Yamaha just released pricing for the 2021 Ténéré 700, their long-awaited middleweight ADV offering. It's priced pretty aggressively at $9,999.
Over the past few years, we’ve covered this motorcycle again and again as the wait dragged on. There was the World Raid prototype, then the announcement of a 2021 release, and hints at pricing from Europe, where the bike was released a year ahead of the North American market. Amazingly, the U.S. price is even better than the $10,450 I guessed back in February. I think Yamaha wants to sell some bikes.
Along with the pricing announcement, we’ve got a couple new details to consider. First is availability. The 2021 Ténéré 700 will be hitting dealerships in summer of 2020, along with a full line of accessories that will probably include ADV staples like skid plates and panniers. Expect a strong aftermarket, because other markets already have the bike.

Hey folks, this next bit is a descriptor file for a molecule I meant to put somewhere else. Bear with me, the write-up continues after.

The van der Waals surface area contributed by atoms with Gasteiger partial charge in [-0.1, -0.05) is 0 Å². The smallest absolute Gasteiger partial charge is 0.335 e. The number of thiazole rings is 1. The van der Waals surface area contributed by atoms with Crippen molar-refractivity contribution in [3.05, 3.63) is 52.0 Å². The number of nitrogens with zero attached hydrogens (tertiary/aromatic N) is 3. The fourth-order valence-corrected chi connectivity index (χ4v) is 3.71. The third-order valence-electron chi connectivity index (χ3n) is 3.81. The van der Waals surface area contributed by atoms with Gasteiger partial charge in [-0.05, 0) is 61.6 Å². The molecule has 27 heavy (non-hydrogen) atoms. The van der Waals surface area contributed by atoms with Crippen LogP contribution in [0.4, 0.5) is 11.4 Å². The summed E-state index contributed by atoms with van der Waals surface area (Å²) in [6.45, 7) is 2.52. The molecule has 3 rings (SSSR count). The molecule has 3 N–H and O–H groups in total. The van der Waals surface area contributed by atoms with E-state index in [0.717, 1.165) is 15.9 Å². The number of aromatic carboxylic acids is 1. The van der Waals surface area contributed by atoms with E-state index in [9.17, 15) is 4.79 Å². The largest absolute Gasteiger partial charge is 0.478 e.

Yamaha also announced two additional color schemes, Matte Black and Intensity White, that will join the Ceramic Ice paint we expected. I like the rally style of the red/white (Intensity White), and Yamaha’s matte black offerings seem really popular, so no surprise to see it available for the little Ténéré.
In case it’s been a few years since you looked at the specs, the Ténéré 700 is based on the MT-07 and shares its 689 cc parallel twin engine. As usual, I’ve had to turn to Europe for some numbers on that mill: 72.4 horsepower at 9,000 rpm and 50.2 foot-pounds of torque at 6,500 rpm, they say over there. Yamaha reports a range of 215 miles from the 4.2-gallon tank.
The 43 mm fork is inverted, fully adjustable, and offers 8.3 inches of travel . Out back, the rear shock offers 7.9 inches of travel, adjustable preload, and rebound damping. You get two 282 mm front discs, a 245 mm rear, selectable ABS for both, and 21/18-inch wheels. Seat height is 34.6 inches, ground clearance is 9.5 inches, and while Yamaha’s U.S. site doesn’t give the weight, the identical European version weighs 450 pounds.
What do you think? Will it be worth the wait? Or will KTM clean up with the 790 Adventure?